His brother got away with everything, too. Whenever Peter went home for the summer holidays, it was to find his bedroom in ruins from Ben playing in there all year without any discipline. Candy wrappers were strewn everywhere - months old chocolate had melted into his bedding and carpet. But it didn’t matter - he hated his room anyway.

His mother had decorated it and insisted it remained the way it was; it was her house, after all, as she frequently reminded him. He had flowery curtains and flowery blankets on his bed. Even if he wasn’t embarrassed of his family, he still would never invite his friends over because he was embarrassed of his bedroom as well.

The one thing that kept him going was the account at Gringott’s he was set to inherit as soon as he reached eighteen. It was a trust that had been made for him when he was a child with his father’s funds. Though he was already of age, the Ministry had wanted to be sure he was out of Hogwarts first, and as his birthday was in the summer, had set the date for then. It was possible, even, that his father had chosen his eighteenth birthday in his will. His father was Muggleborn, after all, and eighteen was when Muggles were of age.

It was only a few weeks away now, thought Peter hungrily. The second week of August and then he’d be out of here. Needless to say, he was in no rush to look for a job right away with a large pile of gold waiting for him in the wizarding bank.

For the moment, however, he took a bite of green beans and shoved the thought of gold from his mind. “I’ve been looking,” he insisted. “I’ve been taking The Daily Prophet and checking their advertisements every day!”

It was true; he’d been taking the paper to his bedroom and looking through the ads, but then he’d grow bored, toss it aside and pick up one of his comic books instead.

“And yet you’ve found nothing?” his mother stated doubtfully. “I know the Ministry is hard pressed for employees right now, Peter, in every department!”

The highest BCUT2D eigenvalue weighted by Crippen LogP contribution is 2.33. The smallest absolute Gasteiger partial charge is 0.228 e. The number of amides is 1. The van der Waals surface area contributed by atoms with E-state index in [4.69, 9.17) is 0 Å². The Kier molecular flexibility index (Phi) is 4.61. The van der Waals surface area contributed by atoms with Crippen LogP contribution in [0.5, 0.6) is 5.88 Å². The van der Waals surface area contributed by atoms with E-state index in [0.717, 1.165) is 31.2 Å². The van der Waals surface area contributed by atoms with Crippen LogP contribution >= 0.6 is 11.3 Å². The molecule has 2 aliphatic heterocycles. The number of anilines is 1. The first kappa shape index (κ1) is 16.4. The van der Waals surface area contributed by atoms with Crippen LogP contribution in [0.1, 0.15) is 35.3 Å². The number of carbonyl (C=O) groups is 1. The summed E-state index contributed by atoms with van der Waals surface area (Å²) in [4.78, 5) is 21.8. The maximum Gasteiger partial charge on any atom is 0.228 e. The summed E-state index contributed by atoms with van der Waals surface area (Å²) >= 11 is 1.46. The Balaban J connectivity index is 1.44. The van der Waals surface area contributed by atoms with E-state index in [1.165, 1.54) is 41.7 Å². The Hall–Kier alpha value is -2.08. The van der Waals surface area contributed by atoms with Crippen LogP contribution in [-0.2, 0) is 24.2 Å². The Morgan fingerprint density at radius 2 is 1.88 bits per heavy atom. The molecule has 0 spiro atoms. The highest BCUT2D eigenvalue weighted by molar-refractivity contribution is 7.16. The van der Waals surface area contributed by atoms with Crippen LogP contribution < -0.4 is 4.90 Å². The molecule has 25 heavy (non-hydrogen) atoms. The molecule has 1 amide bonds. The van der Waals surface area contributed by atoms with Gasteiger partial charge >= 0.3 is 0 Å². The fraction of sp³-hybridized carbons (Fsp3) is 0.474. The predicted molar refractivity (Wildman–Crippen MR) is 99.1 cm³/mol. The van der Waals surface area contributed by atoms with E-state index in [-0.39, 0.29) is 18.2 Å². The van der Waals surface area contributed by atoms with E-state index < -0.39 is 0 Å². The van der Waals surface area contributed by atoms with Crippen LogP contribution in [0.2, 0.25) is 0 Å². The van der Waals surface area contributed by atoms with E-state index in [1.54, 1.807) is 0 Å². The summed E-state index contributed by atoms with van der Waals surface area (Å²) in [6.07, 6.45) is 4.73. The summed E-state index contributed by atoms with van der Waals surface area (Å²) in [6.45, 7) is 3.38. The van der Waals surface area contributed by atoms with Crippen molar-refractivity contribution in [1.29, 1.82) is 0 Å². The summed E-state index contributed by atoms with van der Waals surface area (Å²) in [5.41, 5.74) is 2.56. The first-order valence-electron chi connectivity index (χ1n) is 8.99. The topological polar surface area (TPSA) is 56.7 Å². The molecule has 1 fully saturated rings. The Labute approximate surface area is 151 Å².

Peter hung his head guiltily. There was no way around this little fact.

“I see,” said Mrs Pettigrew softly. “You are the least ambitious boy I have ever met, Peter. I want you to go to your room and think about your laziness.”

Peter glared at her for a moment, but she turned away, giving all her attention to Ben. He finally sighed and pushed his chair back forcefully, throwing his napkin down, leaving the dinner table and heading to his room.

Once inside the flowery eyesore of a bedroom, he slammed the door and flopped heavily onto his bed, picking up one of his comic books. He wouldn’t think about so-called laziness even if it was the last thing to think about on earth, he told himself defiantly. He rifled through the pages of the comic to find where he’d left off last time.

A low hoot sounded abruptly, taking Peter by surprise so badly that he jumped and sent the comic book flying. There sat James’s owl, balancing on top of his desk.

“Aristotle,” Peter breathed, his heart hammering wildly. “You scared the everlasting shit out of me,” he murmured, approaching the owl to take the message tied around his leg. “So Prongs wrote to me. Maybe I haven’t been forgotten after all,” he said dryly, untying the letter.

Aristotle didn’t look amused at the sarcastic comments. He nipped Peter’s finger harshly, and the moment he was free of the note, he was gone out the window, taking extra care to slap Peter upside the face with a wing as he went.

Peter blinked rapidly, feeling foolish, for his eyes had begun to water slightly. “Even the owls treat me like rubbish around here,” he muttered, unrolling the scroll and peering at it.


How is your summer? Little brother still being a pain in the arse? I bet you can’t wait until you have the gold to get out of there. Only a few more weeks, mate!

I’m writing to ask if you want to join us for a job. I can’t give the details in a letter, but its something I’ve already spoken to Sirius about, and I sent a letter inviting Remus as well. The Auror thing for the Ministry didn’t exactly work out, and I’ve come across something else.

Let me know.


Peter rolled his eyes. Of course, Sirius was the first to know. And of course, Remus was the second. As usual, he was last in line. Despite the bitterness, he was desperate to get out of the house and away from his family. He ripped off a piece of the parchment and wrote back that he was definitely interested.

“Bloody stupid owl,” he muttered, glaring out the window.

James’s owl never seemed to wait for anyone’s response. He couldn’t leave his room at the moment without getting in trouble; that meant his letter had to wait until morning to be sent out by the family owl. He placed the note on the windowsill for now and turned back to his flowery bed and comic book.

“I can’t wait to get out of here,” he muttered unhappily. Seeing his friends again, as jealous as he was of each of them, would definitely be a good thing right about now.